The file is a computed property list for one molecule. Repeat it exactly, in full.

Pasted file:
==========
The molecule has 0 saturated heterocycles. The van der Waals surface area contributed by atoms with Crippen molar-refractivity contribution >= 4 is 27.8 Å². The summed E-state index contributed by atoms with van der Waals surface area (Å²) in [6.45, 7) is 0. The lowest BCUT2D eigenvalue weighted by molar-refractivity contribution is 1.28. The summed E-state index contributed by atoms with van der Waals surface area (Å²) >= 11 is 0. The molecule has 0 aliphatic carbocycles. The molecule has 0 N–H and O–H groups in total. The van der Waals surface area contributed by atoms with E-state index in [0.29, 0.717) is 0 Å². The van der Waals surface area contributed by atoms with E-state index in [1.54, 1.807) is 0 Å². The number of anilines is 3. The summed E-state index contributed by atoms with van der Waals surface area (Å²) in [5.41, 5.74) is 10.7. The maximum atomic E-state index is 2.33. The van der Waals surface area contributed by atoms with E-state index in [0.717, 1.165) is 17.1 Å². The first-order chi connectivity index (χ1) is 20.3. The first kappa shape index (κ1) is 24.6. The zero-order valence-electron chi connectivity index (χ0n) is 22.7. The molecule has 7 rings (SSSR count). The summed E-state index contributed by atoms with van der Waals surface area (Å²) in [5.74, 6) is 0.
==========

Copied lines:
The molecule has 0 saturated heterocycles. The van der Waals surface area contributed by atoms with Crippen molar-refractivity contribution >= 4 is 27.8 Å². The summed E-state index contributed by atoms with van der Waals surface area (Å²) in [6.45, 7) is 0. The lowest BCUT2D eigenvalue weighted by molar-refractivity contribution is 1.28. The summed E-state index contributed by atoms with van der Waals surface area (Å²) >= 11 is 0. The molecule has 0 aliphatic carbocycles. The molecule has 0 N–H and O–H groups in total. The van der Waals surface area contributed by atoms with E-state index in [0.29, 0.717) is 0 Å². The van der Waals surface area contributed by atoms with E-state index in [1.54, 1.807) is 0 Å². The number of anilines is 3. The summed E-state index contributed by atoms with van der Waals surface area (Å²) in [5.41, 5.74) is 10.7. The maximum atomic E-state index is 2.33. The van der Waals surface area contributed by atoms with E-state index in [0.717, 1.165) is 17.1 Å². The first-order chi connectivity index (χ1) is 20.3. The first kappa shape index (κ1) is 24.6. The zero-order valence-electron chi connectivity index (χ0n) is 22.7. The molecule has 7 rings (SSSR count). The summed E-state index contributed by atoms with van der Waals surface area (Å²) in [5.74, 6) is 0.